Epic scope, legendary productions, heaps of prizes, a Mike Nichols film - so much is big about "Angels in America" that, I'll confess, I was a little worried when I heard that Boston Theatre Works was staging Tony Kushner's magnificent two-part epic in a black-box theater at the Boston Center for the Arts. After all that, what could this relatively small local production add to our understanding of the work?
I'll also confess, gladly, that I was wrong to worry. The Boston Theatre Works "Angels" may not be huge. But it is grand.
Nancy Curran Willis and BTW artistic director Jason Southerland are co-directing, as they did on "The Laramie Project" a few seasons back. Judging from Part I, "Millennium Approaches," their partnership is a felicitous one; the production's grace, balance, and depth make me eager to see Part II, "Perestroika," when it opens to the press on Saturday. Most of all, I'm grateful that a local company is taking on this masterful, moving examination of American morality, politics, love, and public life, as illuminated by the darkness of the AIDS crisis in the 1980s. In its exploration of the intersecting lives of its characters - the ailing Prior Walter and his lover, Louis; the young Mormons Joe and Harper Pitt; and Joe's mentor, the closeted conservative lawyer Roy Cohn - this work has a fury and deep humanity that feel as essential as ever.
One reason this production works is that, for all its hugeness of ideas, theme, and setting, "Angels in America" is a quintessentially theatrical work. That is, its great effects call for imagination, not pyrotechnics; its most important explosions reach us through our minds and hearts, not just through our eyes. So while a bigger budget might produce more spectacular images, or cinematic effects could look more "real," the relatively bare stage and the simple tricks used here do just about everything we need them to do.
Laura C. McPherson's set features a series of translucent corrugated panels, which swing silently open to admit the play's assorted angels, ghosts, and other apparitions - each time heralded by lighting designer John Malinowski's artful deployment of black light to create an otherworldly glow. We're not asked to be "fooled" by these magic tricks; we're just signaled to accept them as a sign that magic is happening, that each black-lighted entrance marks a visitation from something outside the natural world.
This works, almost every time. The only exception, unfortunately, is a significant one: the Angel's long-awaited arrival at the end of Part I. This should feel as if a comet has just crashed through from heaven to earth, but instead (after a few uncharacteristically circus-y flashes of colored lights) a partition above Prior's bed simply glides open, revealing an angel decked out in a winglike contraption apparently cobbled together from folding wooden safety gates. Such clearly symbolic wings are probably better than a couple of cheesily fake feathered ones, but the moment as a whole lacks the sense of grandeur and awe it simply must inspire.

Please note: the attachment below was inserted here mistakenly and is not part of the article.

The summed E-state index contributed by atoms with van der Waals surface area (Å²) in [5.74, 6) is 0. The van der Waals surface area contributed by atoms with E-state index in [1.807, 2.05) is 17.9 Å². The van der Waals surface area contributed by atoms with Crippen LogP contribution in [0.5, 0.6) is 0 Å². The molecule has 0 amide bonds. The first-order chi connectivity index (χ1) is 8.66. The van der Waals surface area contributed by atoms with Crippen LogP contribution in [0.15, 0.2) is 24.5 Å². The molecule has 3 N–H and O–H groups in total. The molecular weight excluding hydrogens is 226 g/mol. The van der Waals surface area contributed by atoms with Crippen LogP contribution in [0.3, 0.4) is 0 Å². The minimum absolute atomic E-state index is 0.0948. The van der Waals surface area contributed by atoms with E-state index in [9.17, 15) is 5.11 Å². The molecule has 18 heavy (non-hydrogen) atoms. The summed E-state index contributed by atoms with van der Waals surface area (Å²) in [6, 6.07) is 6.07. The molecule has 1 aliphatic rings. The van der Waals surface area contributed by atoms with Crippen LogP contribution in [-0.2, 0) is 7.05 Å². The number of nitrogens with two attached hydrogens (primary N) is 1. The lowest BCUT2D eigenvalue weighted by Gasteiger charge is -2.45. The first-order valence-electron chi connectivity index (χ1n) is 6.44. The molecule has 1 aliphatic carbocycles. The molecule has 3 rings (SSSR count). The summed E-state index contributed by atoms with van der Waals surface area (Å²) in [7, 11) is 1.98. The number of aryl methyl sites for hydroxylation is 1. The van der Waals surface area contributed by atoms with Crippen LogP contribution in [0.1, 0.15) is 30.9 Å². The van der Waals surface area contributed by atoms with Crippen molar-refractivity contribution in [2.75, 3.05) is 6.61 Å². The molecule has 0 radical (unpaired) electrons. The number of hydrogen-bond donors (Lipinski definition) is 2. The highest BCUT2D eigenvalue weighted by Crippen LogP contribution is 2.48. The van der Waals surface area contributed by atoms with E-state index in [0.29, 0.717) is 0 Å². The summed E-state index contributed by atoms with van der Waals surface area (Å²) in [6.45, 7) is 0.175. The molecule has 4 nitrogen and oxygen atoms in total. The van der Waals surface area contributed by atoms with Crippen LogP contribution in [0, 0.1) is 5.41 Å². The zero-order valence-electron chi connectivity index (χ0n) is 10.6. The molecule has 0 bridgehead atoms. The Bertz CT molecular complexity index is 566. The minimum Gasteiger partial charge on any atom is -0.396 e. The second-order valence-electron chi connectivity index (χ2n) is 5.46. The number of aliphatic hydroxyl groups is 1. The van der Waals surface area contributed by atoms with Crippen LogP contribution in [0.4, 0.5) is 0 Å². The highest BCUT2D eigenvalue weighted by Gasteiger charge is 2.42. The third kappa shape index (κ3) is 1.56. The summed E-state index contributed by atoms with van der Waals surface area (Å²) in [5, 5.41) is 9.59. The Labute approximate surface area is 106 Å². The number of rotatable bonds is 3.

That, however, is the only significant disappointment in the nearly three hours of "Millennium Approaches." Yes, I could quibble that the beeping phones in Roy Cohn's first scene go on way too long, distracting us from his interaction with his confused young protégé, Joe, but that's a rare flaw in Nathan Leigh's otherwise excellent sound design. And I could wish that Richard McElvain's Cohn were a little less comic and a little more menacing, but he does seem to be building toward a nastier portrait of evil that may prove to be all the more disturbing because of its initial surface charm.
In other key roles, Sean Hopkins makes a sweet-faced, tormented Joe; Bree Elrod gives Joe's unhappy wife, Harper, an edge of despair and a keen wit that feel just right; Maurice Parent is snappy, saucy, and real as the drag queen turned nurse, Belize, and Elizabeth Aspenlieder finds the right mix of warmth and authority for the Angel. Christopher Webb's Louis is a little too schlubby for my taste, but somehow he makes it work. It's hard to tell yet whether Susanne Nitter's Hannah Pitt (Joe's mother) will grow into her larger role in Part II, but her Rabbi Chemelwitz definitely needs to lighten up on the shtick.
And then there's Prior Walter, whose journey through AIDS and heartbreak forms, with Harper's parallel journey, the vital heart of both plays. Tyler Reilly, a recent Boston University graduate, looks a little too young and not quite chiseled-WASPy enough for the part, but his finely tuned movement, his wry humor, and most of all his beautifully expressive voice soon won me over. "Angels in America" needs a Prior Walter who can take us along with him wherever he goes, and in Reilly this "Angels" has one. That's worth a million-dollar special-effects budget any day.
Louise Kennedy can be reached at firstname.lastname@example.org.